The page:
Tag Archives: Wodehouse

Reading Joseph Mitchell, Wodehouse, and Pedro de Castaneda

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Joe Gould’s Secret, Joseph Mitchell

I don’t know if people were simply more gullible in the New York City of the nineteen-forties and fifties or if my easy cynicism has finally paid off in actual enlightenment, but I guessed Joe Gould’s “secret” long before the author himself discovered it. Gould seems to have been an intolerable person – a willful eccentric, a drunkard, suspicious and needy, suffering from delusions of grandeur. The last (perhaps) of the old Village bohemians, he claimed to be writing an Oral History of the age more than nine-million words long. He also claimed to be able to translate Longfellow poems into the language of seagulls. Gould’s charms, if you grant that he had any, quickly wear off. But something a little magical happens about two-thirds of the way through this book. I began to like Mitchell and to want to hear more from him – and I began to sympathize just a bit with Joe Gould in ways I hadn’t particularly intended to.

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Thank You, Jeeves, P.G. Wodehouse

Wodehouse had a bit of the holy fool about him. He was an innocent, liable, like Bertie Wooster, to find himself in the most compromising situations but without accruing any personal blame. The radio talks he gave from behind German lines, for example, got him accused of collaboration during the war, though an investigation later cleared him. Likewise, in Thank You, Jeeves (the very first Bertie and Jeeves novel, published in 1935), the casual racism of the era raises hackles for today’s reader. The “N” word is thrown out several times and Bertie spends almost half the book in blackface. But Wodehouse’s essential naiveté is such that imputations of malice are quickly discounted. In fact, I wonder if this isn’t one of his very best novels. The standard Wodehouse formula is at work – there are engagements and threats of engagement, difficult relatives, combustible cottages, and an accumulation of crossed purposes that only Jeeves can untangle – but the pacing and plotting and repartee are particularly good. So too are the interactions between Bertie and his “gentleman’s gentleman,” spiced with the friction occasioned by Bertie’s intolerable banjo playing, which causes Jeeves to actually leave his service in the first chapter. Fear not, however. In the end all is well and there are kippers for breakfast, whole schools of them.

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Narrative of the Coronado Expedition, Pedro de Castaneda de Najera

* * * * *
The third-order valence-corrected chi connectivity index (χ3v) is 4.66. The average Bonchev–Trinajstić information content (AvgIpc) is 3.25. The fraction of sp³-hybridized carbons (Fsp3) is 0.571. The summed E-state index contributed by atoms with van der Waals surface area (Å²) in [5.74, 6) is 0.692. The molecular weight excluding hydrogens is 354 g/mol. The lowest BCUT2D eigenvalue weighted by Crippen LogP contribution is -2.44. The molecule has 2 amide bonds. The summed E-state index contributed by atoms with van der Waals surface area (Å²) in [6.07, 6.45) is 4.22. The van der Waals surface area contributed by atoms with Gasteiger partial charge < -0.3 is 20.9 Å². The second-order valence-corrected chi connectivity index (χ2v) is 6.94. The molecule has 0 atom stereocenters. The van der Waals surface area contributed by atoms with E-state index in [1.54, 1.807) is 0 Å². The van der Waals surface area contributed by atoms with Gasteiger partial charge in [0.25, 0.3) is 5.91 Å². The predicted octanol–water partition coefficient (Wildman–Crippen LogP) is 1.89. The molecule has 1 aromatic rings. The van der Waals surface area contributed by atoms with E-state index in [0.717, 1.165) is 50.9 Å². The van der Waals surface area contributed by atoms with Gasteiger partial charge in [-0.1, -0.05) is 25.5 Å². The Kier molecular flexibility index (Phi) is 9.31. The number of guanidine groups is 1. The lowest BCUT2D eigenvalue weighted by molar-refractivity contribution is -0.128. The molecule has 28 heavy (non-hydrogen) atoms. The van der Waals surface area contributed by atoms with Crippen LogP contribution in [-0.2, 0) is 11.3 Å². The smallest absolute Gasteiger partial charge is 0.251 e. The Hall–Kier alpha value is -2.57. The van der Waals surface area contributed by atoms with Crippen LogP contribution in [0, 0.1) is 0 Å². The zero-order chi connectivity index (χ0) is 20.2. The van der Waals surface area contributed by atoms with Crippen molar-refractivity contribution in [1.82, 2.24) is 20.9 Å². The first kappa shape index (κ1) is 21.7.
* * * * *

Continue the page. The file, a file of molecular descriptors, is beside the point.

“I have always noticed, and it is a fact, that often when we have something valuable in our possession and handle it freely, we do not esteem or appreciate it in all its worth, as we would if we could realize how much we would miss it if we were to lose it. Thus we gradually belittle its value, but once we have lost it and miss its benefits, we feel it in our heart and are forever moody, thinking of ways and means to retrieve it. This, it seems to me, happened to all or most of those who went on that expedition, which Francisco Vasquez Coronado led in search of the Seven Cities, in the year of our Savior, Jesus Christ, 1540.”

The Coronado expedition was like a story out of legend, a half-medieval army marching into an unknown wilderness to chase rumors of The Seven Cities of Gold. But it was not a legend, and they found nothing of the sort. In fact, the record of their contacts with the peoples of the American southwest is filled with deceit, coercion, and violence. The Spanish – or at least their leaders – never tried to understand the world they stumbled into. They only understood gold. Quoted above, Castaneda, who was a member of the army, appears to have been more thoughtful. His memoir, written twenty years later, is haunted by wonder and longing for the strange lands he saw (his descriptions of buffalo herds and the Great Plains are among the earliest by any European), but also by regret.

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Three Paragraphs of Humor

I had a friend in college who would shut himself in his bedroom every afternoon and force himself to laugh at nothing in particular for exactly five minutes. It was one of the “Daily Habits of Joy and Excellence” that he’d recommended to himself and posted on the wall of his apartment: laugh for five minutes each day. Listening to him from the other room, you got a strange feeling. To think that you lived in a world where people would shut themselves in their rooms and laugh alone. How funny, or sad.

My son, age nine, is a collector of jokes. That his father isn’t a collector of jokes is one of the great disappointments of his childhood. He only likes funny books these days. His favorites include Garfield comics and Tom Sawyer. He recently wanted something new to read so I handed him my copy of Code of the Woosters, warning that it may be premature. He gave it up after only two pages, bogged down by Bertie’s euphemisms for cocktails (“morning revivers,” “tissue-restorers”) and the implausibility of anyone being named Gussie Fink-Nottle.

Humor, I think, is something we aspire to more often than achieve. But successful humor frequently comes from failure, from incompetence, from a sense of our inadequacy to the task of living – and life’s inadequacy to the task of being lived. Think of Cervantes, of Rabelais, and of Laurence Sterne. Among great American humorists I count Melville, Thomas Berger, and Peter De Vries. A fool on the stage means the play’s a tragedy, but it’s the jester who keeps us company when we’re wandering the barren heath.

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